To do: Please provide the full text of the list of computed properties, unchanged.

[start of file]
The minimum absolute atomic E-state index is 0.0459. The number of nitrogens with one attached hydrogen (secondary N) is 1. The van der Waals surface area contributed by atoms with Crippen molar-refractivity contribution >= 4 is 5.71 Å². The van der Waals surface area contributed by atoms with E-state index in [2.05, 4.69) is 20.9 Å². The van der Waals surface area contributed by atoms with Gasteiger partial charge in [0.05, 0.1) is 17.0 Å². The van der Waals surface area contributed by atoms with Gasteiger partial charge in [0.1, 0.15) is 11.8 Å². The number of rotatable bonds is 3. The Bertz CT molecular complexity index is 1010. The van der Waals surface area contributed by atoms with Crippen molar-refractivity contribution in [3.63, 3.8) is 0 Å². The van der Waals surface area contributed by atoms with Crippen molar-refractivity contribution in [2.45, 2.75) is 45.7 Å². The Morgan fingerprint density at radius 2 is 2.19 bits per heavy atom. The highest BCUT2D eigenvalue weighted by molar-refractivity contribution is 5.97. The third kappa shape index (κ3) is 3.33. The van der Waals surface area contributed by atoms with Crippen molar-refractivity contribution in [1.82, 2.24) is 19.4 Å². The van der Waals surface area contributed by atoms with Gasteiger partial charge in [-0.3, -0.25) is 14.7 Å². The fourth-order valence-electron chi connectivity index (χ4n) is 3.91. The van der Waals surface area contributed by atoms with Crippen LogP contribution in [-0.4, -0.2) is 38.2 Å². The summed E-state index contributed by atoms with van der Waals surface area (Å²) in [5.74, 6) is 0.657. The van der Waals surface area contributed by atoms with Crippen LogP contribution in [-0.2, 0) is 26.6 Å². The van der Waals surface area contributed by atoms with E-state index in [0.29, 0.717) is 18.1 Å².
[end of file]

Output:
The minimum absolute atomic E-state index is 0.0459. The number of nitrogens with one attached hydrogen (secondary N) is 1. The van der Waals surface area contributed by atoms with Crippen molar-refractivity contribution >= 4 is 5.71 Å². The van der Waals surface area contributed by atoms with E-state index in [2.05, 4.69) is 20.9 Å². The van der Waals surface area contributed by atoms with Gasteiger partial charge in [0.05, 0.1) is 17.0 Å². The van der Waals surface area contributed by atoms with Gasteiger partial charge in [0.1, 0.15) is 11.8 Å². The number of rotatable bonds is 3. The Bertz CT molecular complexity index is 1010. The van der Waals surface area contributed by atoms with Crippen molar-refractivity contribution in [3.63, 3.8) is 0 Å². The van der Waals surface area contributed by atoms with Crippen molar-refractivity contribution in [2.45, 2.75) is 45.7 Å². The Morgan fingerprint density at radius 2 is 2.19 bits per heavy atom. The highest BCUT2D eigenvalue weighted by molar-refractivity contribution is 5.97. The third kappa shape index (κ3) is 3.33. The van der Waals surface area contributed by atoms with Crippen molar-refractivity contribution in [1.82, 2.24) is 19.4 Å². The van der Waals surface area contributed by atoms with Gasteiger partial charge in [-0.3, -0.25) is 14.7 Å². The fourth-order valence-electron chi connectivity index (χ4n) is 3.91. The van der Waals surface area contributed by atoms with Crippen LogP contribution in [-0.4, -0.2) is 38.2 Å². The summed E-state index contributed by atoms with van der Waals surface area (Å²) in [5.74, 6) is 0.657. The van der Waals surface area contributed by atoms with Crippen LogP contribution in [-0.2, 0) is 26.6 Å². The van der Waals surface area contributed by atoms with E-state index in [0.29, 0.717) is 18.1 Å².